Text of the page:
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My name is Marina Phillips and I’m an Interdisciplinary Studies Major at Plymouth State University. The beauty of being an Interdisciplinary Studies major is that I am in complete control of the way I foresee my college experience. My goal in the long run is to receive my Masters in Dance-Movement Therapy. In knowing this, I created a major that catered to my goals. Combining the disciplines of Social Work, Psychology, and dance I now have the option of going to grad school to become a licensed dance-movement therapist. I plan to work with patients in a children’s hospital to help them over come daily struggles. These struggles can range from anything between relieving anxiety before a surgery, lifting their spirits after chemotherapy, or even helping them gain a positive body image while overcoming anorexia.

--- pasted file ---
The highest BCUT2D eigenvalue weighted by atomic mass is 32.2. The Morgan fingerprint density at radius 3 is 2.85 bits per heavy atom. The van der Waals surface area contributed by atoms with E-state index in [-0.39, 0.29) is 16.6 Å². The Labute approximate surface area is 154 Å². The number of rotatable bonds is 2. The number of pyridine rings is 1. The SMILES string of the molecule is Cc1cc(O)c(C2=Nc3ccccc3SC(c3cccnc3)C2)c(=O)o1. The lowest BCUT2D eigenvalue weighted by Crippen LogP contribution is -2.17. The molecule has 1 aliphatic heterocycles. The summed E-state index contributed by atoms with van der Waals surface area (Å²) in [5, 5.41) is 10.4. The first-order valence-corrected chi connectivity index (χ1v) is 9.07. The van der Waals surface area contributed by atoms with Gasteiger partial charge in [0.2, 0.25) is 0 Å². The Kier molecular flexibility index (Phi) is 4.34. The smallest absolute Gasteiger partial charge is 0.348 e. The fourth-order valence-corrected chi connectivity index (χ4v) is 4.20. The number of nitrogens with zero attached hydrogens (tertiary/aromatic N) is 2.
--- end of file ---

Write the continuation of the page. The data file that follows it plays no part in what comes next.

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My project in action consisted of mentoring a 13 year old girl, named Gracelyn, who suffers from social anxiety disorder. Each week we meet for an hour and a half to two hours, completing a total of 14 hours. Session begin with us having a quick chat about her week, both highs and lows. This helps me to better understand her way of thinking, therefor I will be able to find techniques that will cater to her struggles with anxiety. We then move into warmups consisting of yoga movements, and then move into guided meditation. Yoga and mediation are both very calming aspects to our sessions, it helps settle her mind and body so she will be better focused when going through other dance and movement therapy techniques. After yoga and mediation we begin trust exercises, such as trust falls. These exercises are important in building a positive and trusting relationship. My time with Gracelyn is also being used for my Independent Study. Throughout this process I have co-created a class with one of my Professors here at Plymouth State titled, Empowering Youth Through Movement. Students who take this class in the future will be conducting a dance and movement workshop for youth at the end of the semester. The trust exercises are the portion of my time with Gracelyn that I use to test movements for the future workshops. The rest of my sessions focus on Gracie and relieving her anxiety, although I do truly believe that these sorts of exercises are important with gaining trust from a client. I then move into guided improvisation. These techniques consist of exercises like, the Potter and the Clay, mirroring and across the floor work. The Potter and the Clay involves one person molding, or shaping another person. For example, I would stand still and Grace would move my arms, legs, torso, etc. to shape me they way she wanted, then we would switch. Mirroring involves the two of us facing one another, we would take turns moving in different ways with the other following their exact movement. Then we would attempt to move together, with not one person leading, forcing our energy to move as one. Across the floor exercises are composed of a variety of movements. For starters I would tell Gracie to use a specific body part pull her across the floor, and make sure to use levels. The term using levels suggests she get up as high has she can reach, to rolling on the ground, and every where in between. I would then call out a body part such as her finger and she would stick her pointer finger in the air and follow it as if she were being pulled by a dog on a leash. All of these exercise help Grace to understand her full range of movement and to explore which movements feel best to her body, mind, and soul. After the guided improvisation I teach her a piece of choreography I have choreographed. Each piece of choreograph explores a different dance genre that my mentee expressed interest in and are most commonly used to relieve anxiety. These styles consist of modern, contemporary, lyrical, hip hop, and ballet. Throughout the choreography sections I urge her to use her full range of movement to feel a full effect of the dancing on her body. Children with social anxiety are overly aware of themselves and are extremely self conscious, because of this I am sure to motivate her and lift her spirits up by saying words of positivity and encouragement. After choreography we end with yoga and mediation to bring her back to a place of calmness and peace. Each week I noticed more improvement from Gracelyn. Not only was she becoming more comfortable with me I could tell she was becoming more comfortable in her own skin. She would express in our talks that she was having an even amount of good and bad days at school, and although her anxiety was still a big factor in her life she could tell that improvements where happening. In one of the sessions something amazing happened. She asked me if she could perform her dances from her dance studio for me. This was a big deal because in the past sessions she would have me do the choreography with her instead of having me watch her do it alone. She once told me that the only reason she is able to get up on stage at her annual studio performances was because the lights are so blinding she is not able to see the audience faces. Now, here I am, having this young girl perform her dances for me by herself, thats amazing. Although small steps have been made, I’ve concluded that to get her in a place where her anxiety isn’t a major aspect in her life, I feel our sessions together should be continued for at least three more months to see progress that would truly enhance her life. I came to this conclusion because if we made strides this big in three months time, doubling the time would do wonders for Gracie.